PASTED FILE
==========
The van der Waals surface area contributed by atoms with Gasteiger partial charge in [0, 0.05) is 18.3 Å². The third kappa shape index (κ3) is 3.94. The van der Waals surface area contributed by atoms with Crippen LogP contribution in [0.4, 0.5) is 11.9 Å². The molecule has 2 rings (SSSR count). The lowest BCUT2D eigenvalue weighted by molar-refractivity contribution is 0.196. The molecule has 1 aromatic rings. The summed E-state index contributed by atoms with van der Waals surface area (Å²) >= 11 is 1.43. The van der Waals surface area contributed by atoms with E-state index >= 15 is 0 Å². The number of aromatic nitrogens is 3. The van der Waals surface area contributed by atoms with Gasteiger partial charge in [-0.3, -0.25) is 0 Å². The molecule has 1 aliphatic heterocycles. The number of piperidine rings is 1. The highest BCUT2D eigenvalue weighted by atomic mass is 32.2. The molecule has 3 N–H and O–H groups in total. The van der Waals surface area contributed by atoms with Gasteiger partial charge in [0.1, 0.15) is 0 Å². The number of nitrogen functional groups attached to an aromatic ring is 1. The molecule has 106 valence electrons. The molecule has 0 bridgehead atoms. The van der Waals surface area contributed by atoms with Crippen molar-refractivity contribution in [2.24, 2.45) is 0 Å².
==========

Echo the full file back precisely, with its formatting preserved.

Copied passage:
The van der Waals surface area contributed by atoms with Gasteiger partial charge in [0, 0.05) is 18.3 Å². The third kappa shape index (κ3) is 3.94. The van der Waals surface area contributed by atoms with Crippen LogP contribution in [0.4, 0.5) is 11.9 Å². The molecule has 2 rings (SSSR count). The lowest BCUT2D eigenvalue weighted by molar-refractivity contribution is 0.196. The molecule has 1 aromatic rings. The summed E-state index contributed by atoms with van der Waals surface area (Å²) >= 11 is 1.43. The van der Waals surface area contributed by atoms with E-state index >= 15 is 0 Å². The number of aromatic nitrogens is 3. The van der Waals surface area contributed by atoms with Gasteiger partial charge in [-0.3, -0.25) is 0 Å². The molecule has 1 aliphatic heterocycles. The number of piperidine rings is 1. The highest BCUT2D eigenvalue weighted by atomic mass is 32.2. The molecule has 3 N–H and O–H groups in total. The van der Waals surface area contributed by atoms with Gasteiger partial charge in [0.1, 0.15) is 0 Å². The number of nitrogen functional groups attached to an aromatic ring is 1. The molecule has 106 valence electrons. The molecule has 0 bridgehead atoms. The van der Waals surface area contributed by atoms with Crippen molar-refractivity contribution in [2.24, 2.45) is 0 Å².